If Chinese electronics company TCL may be better known in the US for its TVs than its smartphones, that’s because the company doesn’t use its own name on phones sold in the US. But if you buy a recent BlackBerry smartphone anywhere other than India, you’re probably using a device manufactured by TCL. The company also sells phones under the Alcatel brand.

The BlackBerry phones tend to stand out by virtue of being, well, BlackBerry phones. Some have keyboards. All have BlackBerry-specific software.

But TCL seems to be looking for other ways to make its upcoming phones competitive. At a time when most major phone makers are developing some sort of foldable phone, it looks like TCL is considering as many as five different concepts designs.

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2 replies on “Lilbits 350: TCL’s folding smartphone plans revealed (maybe)”

  1. Intel “accidentally” leaks 9th-gen mobile chips in response to “8% faster” for the 4th ~~generation~~ sales release in a row.

  2. Design #5 would be the most useful to people.
    They can have a smartwatch, and when required it folds out to be a smartphone. The only issue with this one is that it seems we lack the technology to implement it properly. You’ll have an oversized and uncomfortable watch that doesn’t fit very well and will get annoying for most people. And as a smartphone it will be rather small and full of compromises. Everyone will stop using it as a watch after the first week, and will get angry at the phone portion after a month: they rather prefer separate watch-and-phone combination.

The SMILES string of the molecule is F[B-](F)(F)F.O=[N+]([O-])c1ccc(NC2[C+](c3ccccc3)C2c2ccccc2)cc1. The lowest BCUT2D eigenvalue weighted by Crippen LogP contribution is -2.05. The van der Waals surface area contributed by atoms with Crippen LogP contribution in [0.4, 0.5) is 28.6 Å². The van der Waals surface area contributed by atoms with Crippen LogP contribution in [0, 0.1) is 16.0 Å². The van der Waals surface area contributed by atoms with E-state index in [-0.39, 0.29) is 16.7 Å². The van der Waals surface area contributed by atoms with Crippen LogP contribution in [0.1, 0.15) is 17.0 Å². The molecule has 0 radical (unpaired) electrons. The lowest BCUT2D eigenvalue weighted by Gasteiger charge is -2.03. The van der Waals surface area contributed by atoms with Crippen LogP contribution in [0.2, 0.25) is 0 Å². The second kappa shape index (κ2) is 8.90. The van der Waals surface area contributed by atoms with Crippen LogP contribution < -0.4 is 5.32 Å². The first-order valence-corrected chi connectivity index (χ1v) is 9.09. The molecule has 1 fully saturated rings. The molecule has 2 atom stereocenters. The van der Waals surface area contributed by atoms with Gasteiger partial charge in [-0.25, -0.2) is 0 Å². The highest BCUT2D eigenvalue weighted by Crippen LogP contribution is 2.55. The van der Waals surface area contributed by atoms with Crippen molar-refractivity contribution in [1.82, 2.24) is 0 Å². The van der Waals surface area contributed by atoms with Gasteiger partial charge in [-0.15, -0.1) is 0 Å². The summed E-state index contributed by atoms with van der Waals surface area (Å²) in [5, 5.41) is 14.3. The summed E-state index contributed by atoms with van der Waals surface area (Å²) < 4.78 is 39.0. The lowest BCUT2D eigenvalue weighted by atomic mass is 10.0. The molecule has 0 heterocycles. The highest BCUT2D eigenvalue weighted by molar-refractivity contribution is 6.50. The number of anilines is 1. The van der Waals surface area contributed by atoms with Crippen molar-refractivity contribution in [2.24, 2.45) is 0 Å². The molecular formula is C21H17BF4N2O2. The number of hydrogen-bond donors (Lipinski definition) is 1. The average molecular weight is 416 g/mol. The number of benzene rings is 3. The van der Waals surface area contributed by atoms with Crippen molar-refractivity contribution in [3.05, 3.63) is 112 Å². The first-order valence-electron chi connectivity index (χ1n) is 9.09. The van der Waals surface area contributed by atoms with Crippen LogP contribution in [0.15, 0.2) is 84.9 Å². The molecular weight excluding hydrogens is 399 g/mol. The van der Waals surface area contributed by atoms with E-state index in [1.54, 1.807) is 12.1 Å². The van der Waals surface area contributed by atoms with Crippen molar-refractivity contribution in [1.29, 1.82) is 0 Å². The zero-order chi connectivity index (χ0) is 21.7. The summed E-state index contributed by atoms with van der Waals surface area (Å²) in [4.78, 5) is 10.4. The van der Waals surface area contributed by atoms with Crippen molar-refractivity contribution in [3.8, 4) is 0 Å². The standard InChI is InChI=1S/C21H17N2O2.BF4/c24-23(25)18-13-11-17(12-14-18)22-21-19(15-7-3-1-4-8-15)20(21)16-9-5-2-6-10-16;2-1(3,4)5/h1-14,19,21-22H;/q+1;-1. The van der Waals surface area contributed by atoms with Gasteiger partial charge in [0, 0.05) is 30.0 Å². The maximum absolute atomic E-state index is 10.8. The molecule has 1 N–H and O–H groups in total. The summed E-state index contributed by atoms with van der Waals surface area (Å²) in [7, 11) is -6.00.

For today’s technology, Design #2 is most useful.
    Having a regular (rectangle) phone with a screen on the front and back, and a curved side. Not too bad or full of compromises. Then you fold it out, and have a larger (square) screen for some tablet media consumption like watching a movie or playing a game.

    Design #1 and Design #3 aren’t very useful, however, they do protect the screen better than the other designs.
    Design #4 is the least useful and protective of the entire batch. It makes compromises without any advantages besides slick marketing “hey it folds, check me out!”.

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